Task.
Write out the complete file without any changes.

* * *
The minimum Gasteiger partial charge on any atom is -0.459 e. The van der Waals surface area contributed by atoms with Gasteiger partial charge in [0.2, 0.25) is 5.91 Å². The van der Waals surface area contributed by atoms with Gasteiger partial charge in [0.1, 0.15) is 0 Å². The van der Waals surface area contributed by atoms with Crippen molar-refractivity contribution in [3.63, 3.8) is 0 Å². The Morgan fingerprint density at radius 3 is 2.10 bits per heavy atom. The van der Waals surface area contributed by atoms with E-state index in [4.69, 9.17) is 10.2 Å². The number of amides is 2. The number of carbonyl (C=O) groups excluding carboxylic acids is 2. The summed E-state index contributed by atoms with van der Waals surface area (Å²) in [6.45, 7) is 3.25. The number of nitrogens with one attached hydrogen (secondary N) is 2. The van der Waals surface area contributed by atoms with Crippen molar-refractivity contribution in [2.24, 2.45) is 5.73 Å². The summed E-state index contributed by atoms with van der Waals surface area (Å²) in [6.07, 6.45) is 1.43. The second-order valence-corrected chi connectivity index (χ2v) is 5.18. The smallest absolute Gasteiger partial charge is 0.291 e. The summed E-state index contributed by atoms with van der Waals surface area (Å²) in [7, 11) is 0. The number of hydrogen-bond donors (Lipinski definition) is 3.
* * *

The minimum Gasteiger partial charge on any atom is -0.459 e. The van der Waals surface area contributed by atoms with Gasteiger partial charge in [0.2, 0.25) is 5.91 Å². The van der Waals surface area contributed by atoms with Gasteiger partial charge in [0.1, 0.15) is 0 Å². The van der Waals surface area contributed by atoms with Crippen molar-refractivity contribution in [3.63, 3.8) is 0 Å². The Morgan fingerprint density at radius 3 is 2.10 bits per heavy atom. The van der Waals surface area contributed by atoms with E-state index in [4.69, 9.17) is 10.2 Å². The number of amides is 2. The number of carbonyl (C=O) groups excluding carboxylic acids is 2. The summed E-state index contributed by atoms with van der Waals surface area (Å²) in [6.45, 7) is 3.25. The number of nitrogens with one attached hydrogen (secondary N) is 2. The van der Waals surface area contributed by atoms with Crippen molar-refractivity contribution in [2.24, 2.45) is 5.73 Å². The summed E-state index contributed by atoms with van der Waals surface area (Å²) in [6.07, 6.45) is 1.43. The second-order valence-corrected chi connectivity index (χ2v) is 5.18. The smallest absolute Gasteiger partial charge is 0.291 e. The summed E-state index contributed by atoms with van der Waals surface area (Å²) in [7, 11) is 0. The number of hydrogen-bond donors (Lipinski definition) is 3.